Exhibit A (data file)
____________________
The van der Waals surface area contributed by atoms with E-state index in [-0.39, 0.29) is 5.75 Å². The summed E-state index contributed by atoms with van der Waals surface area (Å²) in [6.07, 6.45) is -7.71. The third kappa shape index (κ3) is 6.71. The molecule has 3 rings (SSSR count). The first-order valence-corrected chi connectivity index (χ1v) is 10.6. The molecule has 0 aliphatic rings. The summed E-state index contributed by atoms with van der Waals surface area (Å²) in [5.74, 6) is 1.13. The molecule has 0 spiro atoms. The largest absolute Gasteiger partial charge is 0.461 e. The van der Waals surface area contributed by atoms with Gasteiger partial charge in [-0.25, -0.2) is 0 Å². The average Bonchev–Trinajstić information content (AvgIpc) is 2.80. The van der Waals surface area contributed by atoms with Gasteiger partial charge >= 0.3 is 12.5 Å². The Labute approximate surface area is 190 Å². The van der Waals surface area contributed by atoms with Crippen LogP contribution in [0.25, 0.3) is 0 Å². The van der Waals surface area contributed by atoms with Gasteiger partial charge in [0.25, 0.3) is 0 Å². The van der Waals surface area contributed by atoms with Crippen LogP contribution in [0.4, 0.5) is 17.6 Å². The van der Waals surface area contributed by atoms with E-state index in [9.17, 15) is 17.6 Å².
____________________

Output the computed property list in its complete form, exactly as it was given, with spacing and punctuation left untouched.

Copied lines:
The van der Waals surface area contributed by atoms with E-state index in [-0.39, 0.29) is 5.75 Å². The summed E-state index contributed by atoms with van der Waals surface area (Å²) in [6.07, 6.45) is -7.71. The third kappa shape index (κ3) is 6.71. The molecule has 3 rings (SSSR count). The first-order valence-corrected chi connectivity index (χ1v) is 10.6. The molecule has 0 aliphatic rings. The summed E-state index contributed by atoms with van der Waals surface area (Å²) in [5.74, 6) is 1.13. The molecule has 0 spiro atoms. The largest absolute Gasteiger partial charge is 0.461 e. The van der Waals surface area contributed by atoms with Gasteiger partial charge in [-0.25, -0.2) is 0 Å². The average Bonchev–Trinajstić information content (AvgIpc) is 2.80. The van der Waals surface area contributed by atoms with Gasteiger partial charge >= 0.3 is 12.5 Å². The Labute approximate surface area is 190 Å². The van der Waals surface area contributed by atoms with Crippen LogP contribution in [0.25, 0.3) is 0 Å². The van der Waals surface area contributed by atoms with Gasteiger partial charge in [0.25, 0.3) is 0 Å². The van der Waals surface area contributed by atoms with Crippen LogP contribution in [0.4, 0.5) is 17.6 Å². The van der Waals surface area contributed by atoms with E-state index in [9.17, 15) is 17.6 Å².